Joffe-Walt moved to Johannesburg in 2004 and began writing for various publications. In May that year, he became one of the first journalists to successfully sneak into Darfur, Sudan to report on the genocide, a feat he accomplished by illegally walking from Chad to Sudan across an uninhabited part of the Saharan desert.Template:Failed verification From Darfur he reported on rape campaigns, secret trials of Sudanese Air Force pilots who refused to bomb Darfurian civilians, and other human rights issues. He served as The Telegraph's Chief Africa correspondent from 2004 to 2005,[no citations needed here] reporting from places including the Congo, Somalia, and South Africa.
Joffe-Walt was awarded the 2005 CNN Africa Print Journalist of the Year for his coverage of Darfur. He was awarded Young Journalist of the Year by the UK Foreign Press Association for coverage of the forcible relocation of two million Ethiopian farmers in the largest resettlement program ever attempted in Africa. He was also awarded an environmental journalism prize in 2005 by the Society for Environmental Journalism for his work following recycled electronic waste to China.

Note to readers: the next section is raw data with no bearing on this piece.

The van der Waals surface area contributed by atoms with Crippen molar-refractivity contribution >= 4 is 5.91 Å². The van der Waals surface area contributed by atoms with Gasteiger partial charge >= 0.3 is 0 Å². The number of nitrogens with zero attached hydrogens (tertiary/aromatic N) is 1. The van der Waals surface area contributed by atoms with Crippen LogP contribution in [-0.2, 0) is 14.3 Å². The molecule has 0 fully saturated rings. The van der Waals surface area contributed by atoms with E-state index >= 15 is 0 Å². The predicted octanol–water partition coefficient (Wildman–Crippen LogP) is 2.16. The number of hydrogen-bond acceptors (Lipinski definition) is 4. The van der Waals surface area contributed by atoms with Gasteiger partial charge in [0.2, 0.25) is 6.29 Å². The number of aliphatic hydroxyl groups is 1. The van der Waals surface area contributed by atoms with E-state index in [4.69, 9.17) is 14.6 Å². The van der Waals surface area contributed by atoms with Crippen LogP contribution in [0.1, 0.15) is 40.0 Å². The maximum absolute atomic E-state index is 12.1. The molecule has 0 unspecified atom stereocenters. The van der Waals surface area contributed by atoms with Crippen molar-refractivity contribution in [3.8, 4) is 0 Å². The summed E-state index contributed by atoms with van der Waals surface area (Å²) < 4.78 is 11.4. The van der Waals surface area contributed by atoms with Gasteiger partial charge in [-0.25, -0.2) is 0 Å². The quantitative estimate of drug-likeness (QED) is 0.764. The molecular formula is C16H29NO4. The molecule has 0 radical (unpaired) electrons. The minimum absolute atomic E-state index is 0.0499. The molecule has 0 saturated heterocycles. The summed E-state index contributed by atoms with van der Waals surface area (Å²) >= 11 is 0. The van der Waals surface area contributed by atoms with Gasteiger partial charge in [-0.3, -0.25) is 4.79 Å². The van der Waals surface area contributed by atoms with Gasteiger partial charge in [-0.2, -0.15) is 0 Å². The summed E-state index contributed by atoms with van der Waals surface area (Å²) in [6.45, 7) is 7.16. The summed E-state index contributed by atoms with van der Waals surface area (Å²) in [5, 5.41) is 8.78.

Lu Banglie report
In 2005, Joffe-Walt was hired as a features writer by The Guardian and dispatched to China. A few weeks after arriving, he was sent to report on hunger strikes by imprisoned activists in Taishi Village in Panyu District Guangzhou, Guangdong province.[no citations needed here] Taishi villagers had been trying to remove their village committee head whom they viewed as corrupt, a movement widely supported by activists and intellectuals across China. Joffe-Walt and his entourage were attacked by a mob and Joffe-Walt's equipment destroyed as they tried approaching the village on October 8, 2005. Lü Banglie (吕邦列), a democracy activist with Joffe-Walt at the time, was reported by Joffe-Walt as being quickly beaten unconscious by the mob, with the report leaving many to believe Lü dead.
Joffe-Walt and the paper were criticized for his eyewitness account of the beating, which appeared on the cover of The Guardian and gave the impression that Mr Lü may have died. Days later when Mr Lü was located, his injuries were found to be serious but less severe than reported by Joffe-Walt.